Step 3: After rinsing and drying your vegetables, chop them up and toss them in a large bowl.

Step 4: Whisk the pepper flakes, salted seafood sauce, garlic powder, ginger sauce, sugar (or plum juice) and sesame oil together. Pour the mixture over your salad and toss it so the vegetables are evenly covered.

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My classmates

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Adding dressing to the salad

Salad’s done, back to the meat…

Step 5: Remove the pork from the liquid and let it cool for about 20 minutes.

The lovely women who lead our cooking class

The lovely women who lead our cooking class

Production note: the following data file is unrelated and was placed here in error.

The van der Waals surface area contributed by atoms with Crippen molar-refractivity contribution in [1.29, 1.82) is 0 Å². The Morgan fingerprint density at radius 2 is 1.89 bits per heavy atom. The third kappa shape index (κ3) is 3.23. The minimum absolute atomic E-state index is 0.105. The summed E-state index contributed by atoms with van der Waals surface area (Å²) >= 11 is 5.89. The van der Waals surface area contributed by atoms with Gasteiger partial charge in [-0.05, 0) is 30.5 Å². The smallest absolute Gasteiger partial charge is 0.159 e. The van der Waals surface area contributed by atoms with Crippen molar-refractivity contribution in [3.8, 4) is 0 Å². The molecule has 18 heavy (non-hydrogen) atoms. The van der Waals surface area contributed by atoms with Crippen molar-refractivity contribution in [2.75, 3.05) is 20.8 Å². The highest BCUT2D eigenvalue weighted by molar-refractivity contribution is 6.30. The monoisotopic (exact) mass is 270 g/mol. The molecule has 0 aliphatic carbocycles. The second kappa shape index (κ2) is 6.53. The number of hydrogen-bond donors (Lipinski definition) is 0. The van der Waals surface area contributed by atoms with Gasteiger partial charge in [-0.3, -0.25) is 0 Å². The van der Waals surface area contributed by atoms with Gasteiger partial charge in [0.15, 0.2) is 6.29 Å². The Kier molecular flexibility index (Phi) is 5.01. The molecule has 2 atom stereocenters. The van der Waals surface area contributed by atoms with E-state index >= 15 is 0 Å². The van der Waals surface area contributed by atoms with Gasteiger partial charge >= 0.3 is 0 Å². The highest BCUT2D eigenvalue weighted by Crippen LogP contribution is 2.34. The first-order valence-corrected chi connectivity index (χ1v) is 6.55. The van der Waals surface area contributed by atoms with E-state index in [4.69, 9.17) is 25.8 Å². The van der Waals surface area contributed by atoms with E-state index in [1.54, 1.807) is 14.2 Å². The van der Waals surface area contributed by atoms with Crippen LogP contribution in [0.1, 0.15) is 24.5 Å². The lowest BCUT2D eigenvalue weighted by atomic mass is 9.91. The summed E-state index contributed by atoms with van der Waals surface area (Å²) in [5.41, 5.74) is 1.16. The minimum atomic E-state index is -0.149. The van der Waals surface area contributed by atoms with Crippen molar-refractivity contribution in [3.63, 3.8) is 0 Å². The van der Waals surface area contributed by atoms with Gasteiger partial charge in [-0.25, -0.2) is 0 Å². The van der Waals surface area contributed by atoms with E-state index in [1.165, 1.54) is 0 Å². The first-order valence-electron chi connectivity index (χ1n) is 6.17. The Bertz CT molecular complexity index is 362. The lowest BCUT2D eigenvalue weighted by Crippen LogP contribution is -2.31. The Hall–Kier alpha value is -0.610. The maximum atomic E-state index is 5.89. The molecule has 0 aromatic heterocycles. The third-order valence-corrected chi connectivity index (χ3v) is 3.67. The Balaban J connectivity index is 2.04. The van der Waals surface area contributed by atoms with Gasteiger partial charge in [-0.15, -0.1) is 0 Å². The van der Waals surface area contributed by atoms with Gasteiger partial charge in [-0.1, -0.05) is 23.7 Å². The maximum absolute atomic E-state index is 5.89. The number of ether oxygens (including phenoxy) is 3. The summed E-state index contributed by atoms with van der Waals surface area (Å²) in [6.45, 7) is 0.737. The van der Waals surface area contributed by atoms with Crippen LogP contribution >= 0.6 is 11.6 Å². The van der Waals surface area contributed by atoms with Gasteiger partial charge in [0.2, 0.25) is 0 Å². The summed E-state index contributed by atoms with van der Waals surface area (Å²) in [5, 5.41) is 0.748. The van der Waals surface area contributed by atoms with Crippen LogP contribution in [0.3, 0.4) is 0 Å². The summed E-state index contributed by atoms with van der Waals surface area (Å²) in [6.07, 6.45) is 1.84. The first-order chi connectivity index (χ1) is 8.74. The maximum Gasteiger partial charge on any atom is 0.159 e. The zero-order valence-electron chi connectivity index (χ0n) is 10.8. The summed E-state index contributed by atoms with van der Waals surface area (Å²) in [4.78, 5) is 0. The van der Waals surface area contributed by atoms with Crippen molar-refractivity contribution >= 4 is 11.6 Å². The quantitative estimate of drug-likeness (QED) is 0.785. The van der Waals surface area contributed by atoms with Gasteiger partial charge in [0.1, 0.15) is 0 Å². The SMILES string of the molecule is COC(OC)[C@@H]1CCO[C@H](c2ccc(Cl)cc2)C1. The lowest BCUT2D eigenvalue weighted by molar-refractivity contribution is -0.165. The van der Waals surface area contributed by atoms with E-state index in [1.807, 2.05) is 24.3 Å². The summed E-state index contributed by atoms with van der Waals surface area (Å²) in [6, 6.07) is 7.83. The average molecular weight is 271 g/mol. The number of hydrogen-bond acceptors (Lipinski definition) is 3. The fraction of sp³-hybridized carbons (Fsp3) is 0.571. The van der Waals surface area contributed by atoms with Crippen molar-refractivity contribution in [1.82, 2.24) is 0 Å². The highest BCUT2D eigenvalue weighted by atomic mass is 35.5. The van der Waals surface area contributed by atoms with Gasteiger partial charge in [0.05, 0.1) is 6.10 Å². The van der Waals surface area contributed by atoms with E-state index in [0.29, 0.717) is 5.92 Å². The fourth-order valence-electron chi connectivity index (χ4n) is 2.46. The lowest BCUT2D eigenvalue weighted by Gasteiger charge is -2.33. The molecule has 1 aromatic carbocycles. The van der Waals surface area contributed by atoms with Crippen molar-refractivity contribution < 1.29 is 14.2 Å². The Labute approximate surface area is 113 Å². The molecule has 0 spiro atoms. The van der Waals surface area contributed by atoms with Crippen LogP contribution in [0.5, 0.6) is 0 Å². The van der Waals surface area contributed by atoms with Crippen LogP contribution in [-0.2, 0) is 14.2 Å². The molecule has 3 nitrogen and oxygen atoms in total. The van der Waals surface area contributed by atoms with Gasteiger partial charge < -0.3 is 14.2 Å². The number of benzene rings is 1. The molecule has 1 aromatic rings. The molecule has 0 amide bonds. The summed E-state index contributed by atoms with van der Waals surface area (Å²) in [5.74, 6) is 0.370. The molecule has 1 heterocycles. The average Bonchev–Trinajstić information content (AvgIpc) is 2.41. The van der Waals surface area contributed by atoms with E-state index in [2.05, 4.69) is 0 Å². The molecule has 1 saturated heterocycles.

Step 6: Slice the meat into thin slices and arrange them on a plate. Then it’s time to eat!

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Slicing up some pork belly

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We paired the bossam with pickled apricots and tiny salty shrimp. Delish!

If you are interested in taking a cooking class at the Daegu YMCA, there is another class coming up on Monday, June 23 from 5:30 to 7 p.m., where you can learn how to make jjimdak! The class is free for YMCA students and only 5,000 won for non students. To sign up, email ymcatg@naver.com.

Jeolla province and my first time traveling alone

15 Jun Damyang